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Shanghai FTZ outlines roadmap of new reform

Updated: 2013-09-29 17:26
( Xinhua)

BEIJING -- By officially launching its first free trade zone (FTZ) in Shanghai on Sunday, China is unveiling a new economic reform path in the post-financial crisis era.

Global observers have hailed the FTZ as the country's most significant reform push since the creation of Shenzhen Special Economic Zone more than three decades ago, and a "weather vane" for realizing the new leadership's vision for "season two" of China's economic miracle.


Analysts say the Shanghai FTZ is a timely policy response to a global reform trend in the post-financial crisis era, especially in the emerging economies.

According to a Morgan Stanley research, only one tenth of the emerging markets in history managed to retain a growth rate of 5 percent within three decades. The emerging economies must reform or will get stuck in the "middle income trap."

Zhu Haibin, chief China economist at JP Morgan Chase & Co, said that setting up the FTZ in Shanghai gives a new definition to the relationship between the government and the market.

He noted that the policy will unleash a new round of growth potential through institutional innovation, rather than institutional preference, which will be the core of China's new economic reform.


The FTZ is also a starting point for China to get involved in the process of writing global trade rules, especially when several new free trade arrangements such as the Trans-Pacific Partnership (TPP), seemed to be bypassing China, the world's second largest economy.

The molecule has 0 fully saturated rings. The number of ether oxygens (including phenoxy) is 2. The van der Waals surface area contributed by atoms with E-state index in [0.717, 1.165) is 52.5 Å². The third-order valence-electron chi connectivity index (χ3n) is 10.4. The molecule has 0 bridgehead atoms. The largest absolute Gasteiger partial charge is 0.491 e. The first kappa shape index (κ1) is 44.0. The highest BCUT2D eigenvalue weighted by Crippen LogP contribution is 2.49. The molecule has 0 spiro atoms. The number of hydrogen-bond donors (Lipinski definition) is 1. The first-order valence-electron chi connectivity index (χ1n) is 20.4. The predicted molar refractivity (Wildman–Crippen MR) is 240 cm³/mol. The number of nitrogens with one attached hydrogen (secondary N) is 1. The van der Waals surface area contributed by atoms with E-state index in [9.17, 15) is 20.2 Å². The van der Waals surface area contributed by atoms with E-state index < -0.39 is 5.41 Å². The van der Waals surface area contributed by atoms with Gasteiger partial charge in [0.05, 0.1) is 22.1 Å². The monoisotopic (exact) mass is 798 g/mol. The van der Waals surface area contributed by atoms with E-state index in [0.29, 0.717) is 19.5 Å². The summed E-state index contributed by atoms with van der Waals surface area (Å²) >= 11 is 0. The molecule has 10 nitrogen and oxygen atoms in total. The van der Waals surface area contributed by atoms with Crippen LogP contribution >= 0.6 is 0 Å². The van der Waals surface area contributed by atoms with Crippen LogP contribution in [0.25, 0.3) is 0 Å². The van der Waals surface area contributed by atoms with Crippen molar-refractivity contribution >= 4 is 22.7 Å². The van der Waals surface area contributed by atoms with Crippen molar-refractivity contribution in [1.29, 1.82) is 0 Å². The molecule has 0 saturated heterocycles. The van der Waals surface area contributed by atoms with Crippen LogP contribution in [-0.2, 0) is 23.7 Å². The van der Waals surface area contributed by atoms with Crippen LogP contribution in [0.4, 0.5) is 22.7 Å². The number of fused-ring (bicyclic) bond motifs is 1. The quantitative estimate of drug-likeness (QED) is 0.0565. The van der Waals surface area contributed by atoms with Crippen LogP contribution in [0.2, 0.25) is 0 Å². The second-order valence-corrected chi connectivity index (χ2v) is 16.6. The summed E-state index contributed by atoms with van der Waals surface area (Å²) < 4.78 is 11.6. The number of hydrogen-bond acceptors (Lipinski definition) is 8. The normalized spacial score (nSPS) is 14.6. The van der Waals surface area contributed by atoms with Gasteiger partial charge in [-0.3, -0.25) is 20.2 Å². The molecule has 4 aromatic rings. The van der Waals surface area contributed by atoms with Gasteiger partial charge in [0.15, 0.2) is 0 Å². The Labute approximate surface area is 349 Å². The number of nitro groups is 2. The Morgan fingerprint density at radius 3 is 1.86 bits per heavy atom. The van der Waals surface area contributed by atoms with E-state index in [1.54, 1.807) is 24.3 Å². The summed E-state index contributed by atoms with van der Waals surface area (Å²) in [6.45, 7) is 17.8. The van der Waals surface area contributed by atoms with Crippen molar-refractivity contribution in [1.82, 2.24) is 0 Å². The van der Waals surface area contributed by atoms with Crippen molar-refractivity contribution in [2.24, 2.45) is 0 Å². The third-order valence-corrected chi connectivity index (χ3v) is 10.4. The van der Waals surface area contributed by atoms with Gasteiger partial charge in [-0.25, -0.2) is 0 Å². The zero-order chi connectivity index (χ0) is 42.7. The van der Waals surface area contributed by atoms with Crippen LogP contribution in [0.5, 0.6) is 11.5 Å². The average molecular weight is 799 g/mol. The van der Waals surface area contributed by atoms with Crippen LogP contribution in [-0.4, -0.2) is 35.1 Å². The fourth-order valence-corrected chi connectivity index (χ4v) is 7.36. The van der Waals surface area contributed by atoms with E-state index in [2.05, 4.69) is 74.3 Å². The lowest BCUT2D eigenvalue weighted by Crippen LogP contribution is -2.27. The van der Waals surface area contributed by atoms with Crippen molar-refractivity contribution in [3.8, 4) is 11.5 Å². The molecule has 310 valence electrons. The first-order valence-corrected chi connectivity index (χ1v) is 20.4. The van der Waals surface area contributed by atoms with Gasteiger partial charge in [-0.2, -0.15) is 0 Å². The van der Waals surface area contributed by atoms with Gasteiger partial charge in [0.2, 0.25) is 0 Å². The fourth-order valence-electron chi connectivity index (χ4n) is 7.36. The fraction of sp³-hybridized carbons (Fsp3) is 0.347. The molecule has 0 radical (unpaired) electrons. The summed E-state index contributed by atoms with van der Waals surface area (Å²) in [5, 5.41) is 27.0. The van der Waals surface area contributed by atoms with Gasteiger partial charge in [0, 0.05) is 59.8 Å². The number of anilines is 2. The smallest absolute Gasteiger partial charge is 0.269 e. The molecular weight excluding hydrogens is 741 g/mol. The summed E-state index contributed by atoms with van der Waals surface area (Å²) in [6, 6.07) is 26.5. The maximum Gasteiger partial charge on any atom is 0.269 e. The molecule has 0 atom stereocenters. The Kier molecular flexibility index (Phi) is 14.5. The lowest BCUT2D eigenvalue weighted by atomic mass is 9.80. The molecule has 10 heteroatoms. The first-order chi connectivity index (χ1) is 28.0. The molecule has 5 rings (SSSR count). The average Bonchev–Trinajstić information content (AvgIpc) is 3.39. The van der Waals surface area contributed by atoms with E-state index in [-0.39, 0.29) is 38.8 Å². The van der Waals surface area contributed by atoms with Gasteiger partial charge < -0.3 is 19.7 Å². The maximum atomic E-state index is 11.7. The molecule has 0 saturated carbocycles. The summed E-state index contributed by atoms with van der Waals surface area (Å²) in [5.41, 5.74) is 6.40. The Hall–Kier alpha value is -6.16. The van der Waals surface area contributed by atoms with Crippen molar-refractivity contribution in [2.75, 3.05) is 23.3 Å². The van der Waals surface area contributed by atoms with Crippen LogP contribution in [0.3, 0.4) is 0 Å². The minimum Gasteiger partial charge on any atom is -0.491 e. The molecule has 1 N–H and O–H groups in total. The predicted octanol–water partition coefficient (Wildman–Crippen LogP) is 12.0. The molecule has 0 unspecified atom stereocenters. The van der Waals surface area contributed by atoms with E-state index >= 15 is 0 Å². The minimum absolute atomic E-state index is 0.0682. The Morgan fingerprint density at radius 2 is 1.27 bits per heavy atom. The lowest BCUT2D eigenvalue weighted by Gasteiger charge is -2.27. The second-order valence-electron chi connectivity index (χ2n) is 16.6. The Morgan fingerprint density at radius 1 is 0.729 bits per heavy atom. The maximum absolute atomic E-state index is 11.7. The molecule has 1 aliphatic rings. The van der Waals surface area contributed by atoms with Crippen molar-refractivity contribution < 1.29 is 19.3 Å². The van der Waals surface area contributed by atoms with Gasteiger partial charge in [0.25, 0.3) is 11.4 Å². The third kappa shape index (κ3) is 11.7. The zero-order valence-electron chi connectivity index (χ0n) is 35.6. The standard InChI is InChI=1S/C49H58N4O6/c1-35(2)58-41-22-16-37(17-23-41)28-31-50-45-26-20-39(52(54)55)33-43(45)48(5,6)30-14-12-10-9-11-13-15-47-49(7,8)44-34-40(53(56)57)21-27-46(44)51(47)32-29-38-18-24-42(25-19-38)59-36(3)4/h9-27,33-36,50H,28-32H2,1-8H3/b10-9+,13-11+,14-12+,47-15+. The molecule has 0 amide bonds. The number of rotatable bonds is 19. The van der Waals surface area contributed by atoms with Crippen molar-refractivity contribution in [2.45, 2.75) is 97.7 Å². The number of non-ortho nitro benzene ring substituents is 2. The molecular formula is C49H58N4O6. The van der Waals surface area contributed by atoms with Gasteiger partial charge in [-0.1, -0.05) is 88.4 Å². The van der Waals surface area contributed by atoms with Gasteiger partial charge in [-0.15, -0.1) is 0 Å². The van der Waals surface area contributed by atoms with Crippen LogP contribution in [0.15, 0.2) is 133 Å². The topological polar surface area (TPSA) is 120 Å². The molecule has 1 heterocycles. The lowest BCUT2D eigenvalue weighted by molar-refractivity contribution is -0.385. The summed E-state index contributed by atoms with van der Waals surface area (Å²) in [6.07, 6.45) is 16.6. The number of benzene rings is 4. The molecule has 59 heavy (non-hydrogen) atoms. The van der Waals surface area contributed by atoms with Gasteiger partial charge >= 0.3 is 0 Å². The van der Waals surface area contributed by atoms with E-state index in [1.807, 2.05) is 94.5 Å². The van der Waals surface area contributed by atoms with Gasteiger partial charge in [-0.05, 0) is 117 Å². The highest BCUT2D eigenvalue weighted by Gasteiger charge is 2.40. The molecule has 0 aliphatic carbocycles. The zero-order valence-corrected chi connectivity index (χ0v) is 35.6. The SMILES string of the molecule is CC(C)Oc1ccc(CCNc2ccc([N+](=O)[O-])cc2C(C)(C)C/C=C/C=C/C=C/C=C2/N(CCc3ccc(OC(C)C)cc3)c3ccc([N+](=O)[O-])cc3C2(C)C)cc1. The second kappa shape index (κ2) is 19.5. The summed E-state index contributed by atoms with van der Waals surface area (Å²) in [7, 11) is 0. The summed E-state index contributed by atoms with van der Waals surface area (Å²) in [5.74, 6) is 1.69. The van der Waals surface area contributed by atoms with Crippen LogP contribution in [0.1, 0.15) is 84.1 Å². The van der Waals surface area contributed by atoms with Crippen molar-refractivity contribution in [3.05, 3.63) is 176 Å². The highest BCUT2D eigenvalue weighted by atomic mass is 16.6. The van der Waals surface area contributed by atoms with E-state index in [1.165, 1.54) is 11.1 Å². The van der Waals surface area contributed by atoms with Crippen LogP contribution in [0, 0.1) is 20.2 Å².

Wang Yong, an expert from Peking University, said China is facing unprecedented challenges in global free trade setups with its absence from the TPP and the Transatlantic Trade and Investment Partnership.

Yves Tiberghien, associate professor of political science and director of the Institute of Asian Research at the University of British Colombia, Canada, recently told Chinese media that the Shanghai FTZ is part of China's overall strategy to counter the TPP led by the United States as the Chinese model continues to evolve and has the ability to generate further growth.


Meanwhile, the Shanghai FTZ is also expected to make the Chinese city emerge as a future financial leader in Asia which will increase China's global economic influence in the long run.

According to the blueprint released, major financial reform measures like the RMB's convertibility under the capital account, market-set interest rates and cross-border use of the Chinese currency will be tested in the zone.

As British scholar Susan Strange puts in her theory, finance is one of the four dimensions of the structural power in the international political economy.

According to a recent report of the Bank for International Settlements, the RMB has joined the ranks of the most traded currencies for the first time in 2013, underlining the growing might of the country's economy.

Economists said the success of Shanghai FTZ pilot project will be key to enhance the RMB's influence on the international financial stage and whether China could upgrade its integration into globalization from trade to finance.